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  3. Introduction to Urban Planning

Introduction to Urban Planning (PLAN10002)

Undergraduate level 1Points: 12.5On Campus (Parkville)

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Overview

Year of offer2017
Subject levelUndergraduate Level 1
Subject codePLAN10002
Campus
Parkville
Availability
Semester 2
FeesSubject EFTSL, Level, Discipline & Census Date

The subject introduces students to skills relevant to the study and practice of urban design and planning. It builds a broad understanding of the ways urban designers and planners might successfully intervene in urban places, and gives students the practical means to be able to develop plans, policies and designs to improve urban places, and to achieve multiple objectives.
Key skills for writing, drawing, urban analysis, design, and working at the scales relevant to urban design and planning, will be developed in a mixed suite of lectures, workshops, field trips, tutorials and studios. Students will work on a key project for the semester that allows to develop key skills, culminating in the production of a design for an urban place. Students will develop abilities in presenting, using a variety of media and in a range of settings.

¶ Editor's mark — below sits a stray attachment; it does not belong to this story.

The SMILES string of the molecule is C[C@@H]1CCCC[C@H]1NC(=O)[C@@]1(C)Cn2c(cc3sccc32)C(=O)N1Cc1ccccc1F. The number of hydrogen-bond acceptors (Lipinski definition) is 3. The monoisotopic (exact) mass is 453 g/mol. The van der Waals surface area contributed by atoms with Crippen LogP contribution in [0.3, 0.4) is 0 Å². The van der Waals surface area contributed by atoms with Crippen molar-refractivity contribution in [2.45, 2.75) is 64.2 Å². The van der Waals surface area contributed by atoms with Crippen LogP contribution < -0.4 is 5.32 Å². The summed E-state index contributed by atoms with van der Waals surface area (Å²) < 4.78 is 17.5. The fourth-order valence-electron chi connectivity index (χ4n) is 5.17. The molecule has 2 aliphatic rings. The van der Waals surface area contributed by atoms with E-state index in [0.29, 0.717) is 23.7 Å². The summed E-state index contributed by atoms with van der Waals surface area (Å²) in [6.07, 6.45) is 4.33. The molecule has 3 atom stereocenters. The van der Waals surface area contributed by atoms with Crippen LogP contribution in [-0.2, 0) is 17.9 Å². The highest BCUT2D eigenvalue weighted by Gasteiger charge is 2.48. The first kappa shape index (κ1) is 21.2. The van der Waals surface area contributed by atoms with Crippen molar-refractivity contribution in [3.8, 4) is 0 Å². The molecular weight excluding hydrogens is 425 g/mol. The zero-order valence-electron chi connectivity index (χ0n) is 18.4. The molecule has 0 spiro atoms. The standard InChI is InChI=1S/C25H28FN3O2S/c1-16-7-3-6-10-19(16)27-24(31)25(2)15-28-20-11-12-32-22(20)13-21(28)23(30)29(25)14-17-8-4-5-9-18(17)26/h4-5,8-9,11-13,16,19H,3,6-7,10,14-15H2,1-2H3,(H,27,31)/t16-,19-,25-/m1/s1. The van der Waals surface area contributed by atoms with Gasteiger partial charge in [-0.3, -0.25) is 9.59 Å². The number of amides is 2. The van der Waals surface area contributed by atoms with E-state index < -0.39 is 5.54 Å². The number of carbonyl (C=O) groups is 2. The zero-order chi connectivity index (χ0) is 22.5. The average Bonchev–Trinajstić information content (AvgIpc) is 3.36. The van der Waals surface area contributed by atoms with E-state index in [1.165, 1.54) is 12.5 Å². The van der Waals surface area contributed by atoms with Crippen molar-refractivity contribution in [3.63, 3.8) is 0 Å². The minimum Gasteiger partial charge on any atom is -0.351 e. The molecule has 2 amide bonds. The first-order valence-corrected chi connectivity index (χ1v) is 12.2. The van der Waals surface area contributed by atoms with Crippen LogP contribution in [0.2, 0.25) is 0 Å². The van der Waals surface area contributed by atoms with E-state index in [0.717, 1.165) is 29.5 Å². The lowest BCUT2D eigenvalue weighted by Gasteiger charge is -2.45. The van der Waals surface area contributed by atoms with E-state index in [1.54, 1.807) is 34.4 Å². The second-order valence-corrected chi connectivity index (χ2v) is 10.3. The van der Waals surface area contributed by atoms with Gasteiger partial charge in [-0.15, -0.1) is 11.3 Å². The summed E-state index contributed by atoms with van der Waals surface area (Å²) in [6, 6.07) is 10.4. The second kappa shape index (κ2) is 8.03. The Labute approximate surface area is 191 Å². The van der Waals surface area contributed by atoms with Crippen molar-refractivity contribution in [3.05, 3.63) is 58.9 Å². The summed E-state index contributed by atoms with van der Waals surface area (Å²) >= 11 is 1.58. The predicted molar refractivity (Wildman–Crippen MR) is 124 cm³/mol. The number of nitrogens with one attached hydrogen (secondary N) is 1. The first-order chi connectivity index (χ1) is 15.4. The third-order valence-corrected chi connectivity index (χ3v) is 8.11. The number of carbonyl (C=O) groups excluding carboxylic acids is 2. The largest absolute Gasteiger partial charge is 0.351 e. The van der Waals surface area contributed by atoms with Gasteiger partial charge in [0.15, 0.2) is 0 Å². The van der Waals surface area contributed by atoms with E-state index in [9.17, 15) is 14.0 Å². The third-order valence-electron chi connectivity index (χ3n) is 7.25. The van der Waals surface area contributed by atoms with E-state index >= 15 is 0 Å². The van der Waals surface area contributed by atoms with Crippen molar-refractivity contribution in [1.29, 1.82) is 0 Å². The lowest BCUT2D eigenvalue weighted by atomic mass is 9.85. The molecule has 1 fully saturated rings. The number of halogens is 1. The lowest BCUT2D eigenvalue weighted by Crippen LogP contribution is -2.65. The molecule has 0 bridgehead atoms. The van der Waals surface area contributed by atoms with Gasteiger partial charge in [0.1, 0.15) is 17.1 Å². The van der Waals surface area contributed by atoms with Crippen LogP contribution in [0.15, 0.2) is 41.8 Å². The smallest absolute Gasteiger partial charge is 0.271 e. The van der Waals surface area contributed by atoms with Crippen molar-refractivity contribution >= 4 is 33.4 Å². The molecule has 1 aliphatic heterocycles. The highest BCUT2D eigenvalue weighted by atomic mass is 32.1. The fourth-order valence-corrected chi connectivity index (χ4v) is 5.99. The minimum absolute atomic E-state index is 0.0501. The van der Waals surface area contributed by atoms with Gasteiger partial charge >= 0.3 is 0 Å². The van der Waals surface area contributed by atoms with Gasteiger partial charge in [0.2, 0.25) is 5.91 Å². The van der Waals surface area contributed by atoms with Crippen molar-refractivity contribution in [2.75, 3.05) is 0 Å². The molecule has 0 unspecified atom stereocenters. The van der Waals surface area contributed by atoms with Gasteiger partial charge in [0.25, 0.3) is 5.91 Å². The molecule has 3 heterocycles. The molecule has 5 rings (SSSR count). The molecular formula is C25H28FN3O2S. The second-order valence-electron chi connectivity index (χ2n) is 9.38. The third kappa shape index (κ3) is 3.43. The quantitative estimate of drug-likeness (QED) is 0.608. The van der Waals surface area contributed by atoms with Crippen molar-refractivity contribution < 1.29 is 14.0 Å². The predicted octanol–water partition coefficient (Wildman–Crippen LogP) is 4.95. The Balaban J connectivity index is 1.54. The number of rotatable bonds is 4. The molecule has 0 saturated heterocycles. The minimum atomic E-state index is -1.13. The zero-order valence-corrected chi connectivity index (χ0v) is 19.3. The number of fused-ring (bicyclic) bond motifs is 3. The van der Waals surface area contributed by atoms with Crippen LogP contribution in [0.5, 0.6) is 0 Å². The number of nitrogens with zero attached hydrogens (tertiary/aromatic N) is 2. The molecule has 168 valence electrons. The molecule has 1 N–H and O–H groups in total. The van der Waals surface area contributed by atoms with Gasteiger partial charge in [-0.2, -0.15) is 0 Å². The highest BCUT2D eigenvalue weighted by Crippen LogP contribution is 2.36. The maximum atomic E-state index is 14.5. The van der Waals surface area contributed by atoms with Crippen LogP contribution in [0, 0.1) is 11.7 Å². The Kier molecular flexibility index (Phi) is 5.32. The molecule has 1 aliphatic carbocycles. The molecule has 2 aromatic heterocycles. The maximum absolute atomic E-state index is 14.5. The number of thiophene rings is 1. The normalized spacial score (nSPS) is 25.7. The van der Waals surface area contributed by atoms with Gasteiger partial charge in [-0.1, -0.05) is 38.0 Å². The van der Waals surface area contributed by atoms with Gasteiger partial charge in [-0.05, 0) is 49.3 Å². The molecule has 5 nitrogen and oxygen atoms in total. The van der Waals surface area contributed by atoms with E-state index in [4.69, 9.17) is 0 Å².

Learning outcomes

On successful completion of this subject, students should be able to:

  • Gather information from a range of sources relating to an urban place and meaningfully collate, interpret and analyse it;
  • Spatially represent and analyse an urban place, and conveying this analysis to others in meaningful ways;
  • Develop strategies and designs for the ongoing spatial management of an urban place;
  • Reflect upon the implications of their plans and design in terms of social, economic, ecological and cultural concerns;
  • Deliver information about their plans and designs using appropriate representation, written, oral and other relevant means.

Generic skills

Upon successful completion of this subject the student should have developed the following skills:

  • General verbal, written and graphic communication skills
  • Critical thinking and analysis
  • Data collection and interpretation.

Last updated: 24 May 2017